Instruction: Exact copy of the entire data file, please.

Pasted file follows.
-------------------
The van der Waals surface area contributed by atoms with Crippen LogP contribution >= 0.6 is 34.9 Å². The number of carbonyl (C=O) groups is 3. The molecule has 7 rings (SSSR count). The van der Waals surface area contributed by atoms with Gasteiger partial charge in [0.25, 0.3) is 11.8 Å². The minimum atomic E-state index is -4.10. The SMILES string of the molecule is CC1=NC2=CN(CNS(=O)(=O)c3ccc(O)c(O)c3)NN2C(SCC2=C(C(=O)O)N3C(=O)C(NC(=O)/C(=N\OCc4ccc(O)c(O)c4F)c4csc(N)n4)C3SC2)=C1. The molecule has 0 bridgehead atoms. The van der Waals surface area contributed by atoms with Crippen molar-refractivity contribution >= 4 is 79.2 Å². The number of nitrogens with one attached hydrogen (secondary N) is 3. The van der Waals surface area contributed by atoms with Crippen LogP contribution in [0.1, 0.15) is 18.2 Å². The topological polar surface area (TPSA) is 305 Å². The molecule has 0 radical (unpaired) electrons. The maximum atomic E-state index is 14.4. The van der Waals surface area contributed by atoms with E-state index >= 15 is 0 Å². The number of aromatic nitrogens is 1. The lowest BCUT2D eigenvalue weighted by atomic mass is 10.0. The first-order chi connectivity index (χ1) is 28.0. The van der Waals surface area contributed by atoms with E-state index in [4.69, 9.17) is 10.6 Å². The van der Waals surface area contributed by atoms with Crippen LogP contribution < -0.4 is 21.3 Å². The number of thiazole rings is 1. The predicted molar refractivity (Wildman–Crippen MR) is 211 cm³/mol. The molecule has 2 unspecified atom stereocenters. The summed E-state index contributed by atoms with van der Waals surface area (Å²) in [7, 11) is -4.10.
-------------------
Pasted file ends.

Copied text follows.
The van der Waals surface area contributed by atoms with Crippen LogP contribution >= 0.6 is 34.9 Å². The number of carbonyl (C=O) groups is 3. The molecule has 7 rings (SSSR count). The van der Waals surface area contributed by atoms with Gasteiger partial charge in [0.25, 0.3) is 11.8 Å². The minimum atomic E-state index is -4.10. The SMILES string of the molecule is CC1=NC2=CN(CNS(=O)(=O)c3ccc(O)c(O)c3)NN2C(SCC2=C(C(=O)O)N3C(=O)C(NC(=O)/C(=N\OCc4ccc(O)c(O)c4F)c4csc(N)n4)C3SC2)=C1. The molecule has 0 bridgehead atoms. The van der Waals surface area contributed by atoms with Crippen molar-refractivity contribution >= 4 is 79.2 Å². The number of nitrogens with one attached hydrogen (secondary N) is 3. The van der Waals surface area contributed by atoms with Crippen LogP contribution in [0.1, 0.15) is 18.2 Å². The topological polar surface area (TPSA) is 305 Å². The molecule has 0 radical (unpaired) electrons. The maximum atomic E-state index is 14.4. The van der Waals surface area contributed by atoms with E-state index >= 15 is 0 Å². The number of aromatic nitrogens is 1. The lowest BCUT2D eigenvalue weighted by atomic mass is 10.0. The first-order chi connectivity index (χ1) is 28.0. The van der Waals surface area contributed by atoms with E-state index in [4.69, 9.17) is 10.6 Å². The van der Waals surface area contributed by atoms with Crippen LogP contribution < -0.4 is 21.3 Å². The number of thiazole rings is 1. The predicted molar refractivity (Wildman–Crippen MR) is 211 cm³/mol. The molecule has 2 unspecified atom stereocenters. The summed E-state index contributed by atoms with van der Waals surface area (Å²) in [7, 11) is -4.10.